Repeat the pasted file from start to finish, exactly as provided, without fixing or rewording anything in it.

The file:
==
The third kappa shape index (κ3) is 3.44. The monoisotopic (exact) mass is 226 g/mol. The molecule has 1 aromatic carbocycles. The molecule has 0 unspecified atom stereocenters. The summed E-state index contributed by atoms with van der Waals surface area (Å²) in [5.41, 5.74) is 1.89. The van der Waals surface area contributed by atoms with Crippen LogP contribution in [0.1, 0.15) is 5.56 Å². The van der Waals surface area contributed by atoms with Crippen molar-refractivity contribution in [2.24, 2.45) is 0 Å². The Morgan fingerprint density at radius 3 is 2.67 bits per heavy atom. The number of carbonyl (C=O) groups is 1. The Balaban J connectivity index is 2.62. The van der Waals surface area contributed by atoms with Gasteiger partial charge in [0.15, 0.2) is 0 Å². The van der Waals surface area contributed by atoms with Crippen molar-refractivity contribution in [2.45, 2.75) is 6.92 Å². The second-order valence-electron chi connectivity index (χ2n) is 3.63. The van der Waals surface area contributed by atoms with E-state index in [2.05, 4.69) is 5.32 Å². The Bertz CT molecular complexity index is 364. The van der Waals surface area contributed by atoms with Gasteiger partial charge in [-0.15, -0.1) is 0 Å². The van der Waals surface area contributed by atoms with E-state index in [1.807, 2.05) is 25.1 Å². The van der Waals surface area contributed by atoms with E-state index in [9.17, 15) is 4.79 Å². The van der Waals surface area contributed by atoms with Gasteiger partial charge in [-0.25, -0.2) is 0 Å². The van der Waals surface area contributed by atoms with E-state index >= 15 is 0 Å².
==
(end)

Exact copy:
The third kappa shape index (κ3) is 3.44. The monoisotopic (exact) mass is 226 g/mol. The molecule has 1 aromatic carbocycles. The molecule has 0 unspecified atom stereocenters. The summed E-state index contributed by atoms with van der Waals surface area (Å²) in [5.41, 5.74) is 1.89. The van der Waals surface area contributed by atoms with Crippen LogP contribution in [0.1, 0.15) is 5.56 Å². The van der Waals surface area contributed by atoms with Crippen molar-refractivity contribution in [2.24, 2.45) is 0 Å². The Morgan fingerprint density at radius 3 is 2.67 bits per heavy atom. The number of carbonyl (C=O) groups is 1. The Balaban J connectivity index is 2.62. The van der Waals surface area contributed by atoms with Gasteiger partial charge in [0.15, 0.2) is 0 Å². The van der Waals surface area contributed by atoms with Crippen molar-refractivity contribution in [2.45, 2.75) is 6.92 Å². The second-order valence-electron chi connectivity index (χ2n) is 3.63. The van der Waals surface area contributed by atoms with E-state index in [2.05, 4.69) is 5.32 Å². The Bertz CT molecular complexity index is 364. The van der Waals surface area contributed by atoms with Gasteiger partial charge in [-0.15, -0.1) is 0 Å². The van der Waals surface area contributed by atoms with E-state index in [1.807, 2.05) is 25.1 Å². The van der Waals surface area contributed by atoms with E-state index in [9.17, 15) is 4.79 Å². The van der Waals surface area contributed by atoms with Gasteiger partial charge in [-0.25, -0.2) is 0 Å². The van der Waals surface area contributed by atoms with E-state index >= 15 is 0 Å².